Owning Berkshire Hathaway is better than having most tax deferred accounts. The typical tax deferred account has an automatic 20% withholding on distributions, even more when they are made prior to age 59 and a half. Also one is limited in how much can be added to the account per year. In addition, they almost always have annual management fees, transaction fees, etc. However, with BRK one can add as much as can be afforded annually, there are no annual fees, and, so long the shares are simply held, no transaction costs beyond the purchase. If one is in a low income bracket when some of this asset is from time to time eventually sold, for instance to offset retirement living expenses, chances are overall taxes after the sales will still remain reasonably low.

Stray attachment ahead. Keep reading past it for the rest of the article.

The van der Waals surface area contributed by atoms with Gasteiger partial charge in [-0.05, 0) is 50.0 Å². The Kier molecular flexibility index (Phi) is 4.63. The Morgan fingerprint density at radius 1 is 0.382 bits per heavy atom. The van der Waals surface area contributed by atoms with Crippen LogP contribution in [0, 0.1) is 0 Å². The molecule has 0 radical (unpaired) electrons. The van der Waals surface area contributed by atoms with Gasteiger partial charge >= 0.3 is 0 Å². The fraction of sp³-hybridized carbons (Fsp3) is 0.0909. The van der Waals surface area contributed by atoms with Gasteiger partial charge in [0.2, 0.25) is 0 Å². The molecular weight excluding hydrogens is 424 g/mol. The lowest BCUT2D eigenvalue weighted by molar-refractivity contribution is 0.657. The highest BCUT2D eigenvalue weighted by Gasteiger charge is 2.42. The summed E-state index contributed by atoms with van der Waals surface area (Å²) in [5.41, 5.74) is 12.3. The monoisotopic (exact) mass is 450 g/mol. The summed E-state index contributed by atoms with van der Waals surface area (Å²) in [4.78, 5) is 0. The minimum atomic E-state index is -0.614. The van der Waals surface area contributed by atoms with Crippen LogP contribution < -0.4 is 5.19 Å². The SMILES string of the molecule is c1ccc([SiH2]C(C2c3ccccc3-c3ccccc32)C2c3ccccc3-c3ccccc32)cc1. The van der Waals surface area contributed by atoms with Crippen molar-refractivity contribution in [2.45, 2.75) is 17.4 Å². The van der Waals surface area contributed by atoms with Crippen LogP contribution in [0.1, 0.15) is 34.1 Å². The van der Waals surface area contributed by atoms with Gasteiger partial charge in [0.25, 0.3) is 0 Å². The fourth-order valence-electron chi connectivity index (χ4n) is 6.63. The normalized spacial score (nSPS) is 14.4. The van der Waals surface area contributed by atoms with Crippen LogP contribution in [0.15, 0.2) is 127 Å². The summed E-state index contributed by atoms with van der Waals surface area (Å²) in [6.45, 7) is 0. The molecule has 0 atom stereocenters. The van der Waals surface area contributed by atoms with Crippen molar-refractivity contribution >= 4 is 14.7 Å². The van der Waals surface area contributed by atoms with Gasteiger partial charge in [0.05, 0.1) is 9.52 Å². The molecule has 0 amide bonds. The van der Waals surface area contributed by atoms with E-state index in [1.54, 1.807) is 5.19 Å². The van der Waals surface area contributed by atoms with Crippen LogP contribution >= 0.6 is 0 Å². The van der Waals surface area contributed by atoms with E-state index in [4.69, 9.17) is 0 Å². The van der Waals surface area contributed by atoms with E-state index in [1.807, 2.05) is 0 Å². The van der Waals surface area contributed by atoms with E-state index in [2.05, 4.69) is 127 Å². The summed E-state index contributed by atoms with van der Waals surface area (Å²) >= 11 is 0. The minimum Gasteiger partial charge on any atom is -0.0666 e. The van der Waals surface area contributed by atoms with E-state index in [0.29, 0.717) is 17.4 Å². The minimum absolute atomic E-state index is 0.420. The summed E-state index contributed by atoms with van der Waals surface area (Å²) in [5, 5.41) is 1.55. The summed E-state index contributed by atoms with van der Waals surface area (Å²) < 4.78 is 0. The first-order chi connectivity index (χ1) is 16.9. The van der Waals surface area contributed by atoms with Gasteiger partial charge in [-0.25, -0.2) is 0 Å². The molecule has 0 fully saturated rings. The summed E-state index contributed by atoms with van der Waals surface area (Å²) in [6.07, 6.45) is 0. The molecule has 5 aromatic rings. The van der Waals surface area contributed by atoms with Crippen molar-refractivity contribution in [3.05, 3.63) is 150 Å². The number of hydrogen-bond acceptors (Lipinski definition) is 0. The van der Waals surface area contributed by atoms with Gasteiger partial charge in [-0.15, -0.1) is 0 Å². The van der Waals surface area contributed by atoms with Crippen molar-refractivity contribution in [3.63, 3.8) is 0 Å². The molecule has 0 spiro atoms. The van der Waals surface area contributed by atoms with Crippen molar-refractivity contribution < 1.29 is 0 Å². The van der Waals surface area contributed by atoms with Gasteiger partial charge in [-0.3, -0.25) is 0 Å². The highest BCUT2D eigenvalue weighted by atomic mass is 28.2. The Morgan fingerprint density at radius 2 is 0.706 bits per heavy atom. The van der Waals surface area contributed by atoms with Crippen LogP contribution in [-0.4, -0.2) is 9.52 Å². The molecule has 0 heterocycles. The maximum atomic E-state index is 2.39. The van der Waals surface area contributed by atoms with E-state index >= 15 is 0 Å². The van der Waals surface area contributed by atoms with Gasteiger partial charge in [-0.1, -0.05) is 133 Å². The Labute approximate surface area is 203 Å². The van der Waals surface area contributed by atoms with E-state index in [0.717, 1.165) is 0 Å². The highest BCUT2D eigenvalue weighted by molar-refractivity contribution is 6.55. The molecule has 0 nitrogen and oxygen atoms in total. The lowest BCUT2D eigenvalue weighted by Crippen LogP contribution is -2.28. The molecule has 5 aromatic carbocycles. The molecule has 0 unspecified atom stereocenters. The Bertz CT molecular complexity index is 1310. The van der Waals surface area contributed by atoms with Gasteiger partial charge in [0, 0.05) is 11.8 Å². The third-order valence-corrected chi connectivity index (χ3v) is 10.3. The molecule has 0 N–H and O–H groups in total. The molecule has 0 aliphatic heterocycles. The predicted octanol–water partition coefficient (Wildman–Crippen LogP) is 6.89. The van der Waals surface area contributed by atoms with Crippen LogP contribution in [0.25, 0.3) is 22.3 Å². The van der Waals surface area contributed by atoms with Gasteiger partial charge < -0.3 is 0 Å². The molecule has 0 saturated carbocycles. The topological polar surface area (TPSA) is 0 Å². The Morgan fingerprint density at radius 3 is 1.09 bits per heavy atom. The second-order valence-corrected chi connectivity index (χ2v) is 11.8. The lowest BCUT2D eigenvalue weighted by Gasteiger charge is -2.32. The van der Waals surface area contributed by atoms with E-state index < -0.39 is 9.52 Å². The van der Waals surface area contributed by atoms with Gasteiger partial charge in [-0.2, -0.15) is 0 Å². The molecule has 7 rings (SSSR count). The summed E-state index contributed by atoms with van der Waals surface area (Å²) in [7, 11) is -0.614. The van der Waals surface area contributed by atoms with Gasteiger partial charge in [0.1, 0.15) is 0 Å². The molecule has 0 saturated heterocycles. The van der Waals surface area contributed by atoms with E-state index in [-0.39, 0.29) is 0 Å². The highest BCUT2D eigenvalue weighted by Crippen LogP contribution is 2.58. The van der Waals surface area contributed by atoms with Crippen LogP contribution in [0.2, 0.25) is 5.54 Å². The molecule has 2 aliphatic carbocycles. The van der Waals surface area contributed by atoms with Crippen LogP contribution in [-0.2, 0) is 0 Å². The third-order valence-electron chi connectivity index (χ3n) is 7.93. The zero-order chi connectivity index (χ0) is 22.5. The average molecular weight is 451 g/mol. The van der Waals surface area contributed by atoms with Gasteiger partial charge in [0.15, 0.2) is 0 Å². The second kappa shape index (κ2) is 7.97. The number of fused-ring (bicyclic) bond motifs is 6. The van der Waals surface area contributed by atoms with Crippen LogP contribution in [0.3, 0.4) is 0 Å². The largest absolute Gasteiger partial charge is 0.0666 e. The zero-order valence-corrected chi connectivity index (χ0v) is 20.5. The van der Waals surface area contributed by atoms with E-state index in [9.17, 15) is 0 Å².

BRK is a good benchmark against which to measure one's own performance. If you are like me and most other investors, you tend to see yourself as cut from finer cloth when it comes to the matter of buying and selling equities. As with Garrison Keillor's Lake Woebegone children, we are all "above average." But such hubris can stand a bit of bubble bursting at times. A not unpleasant way to accomplish this is merely to have in one's possession a yardstick such as Berkshire Hathaway against which to measure one's relative success (or lack of it). Hopefully, one will do better than the record of the world's greatest investor. If so, then of course there is no need for any changes! On the other hand, if it turns out that Berkshire Hathaway goes up faster than the results of one's own efforts, there is no need to tell anyone else about it. One may then instead casually let it be known one was wise enough to have gotten some Berkshire Hathaway into one's own nest egg when it counted! Indeed, if one cannot figure out how Buffett managed to do better, it might just be advisable to sell whatever else one has and use it to buy more BRK. Think how smart you could look in a few further years down the road!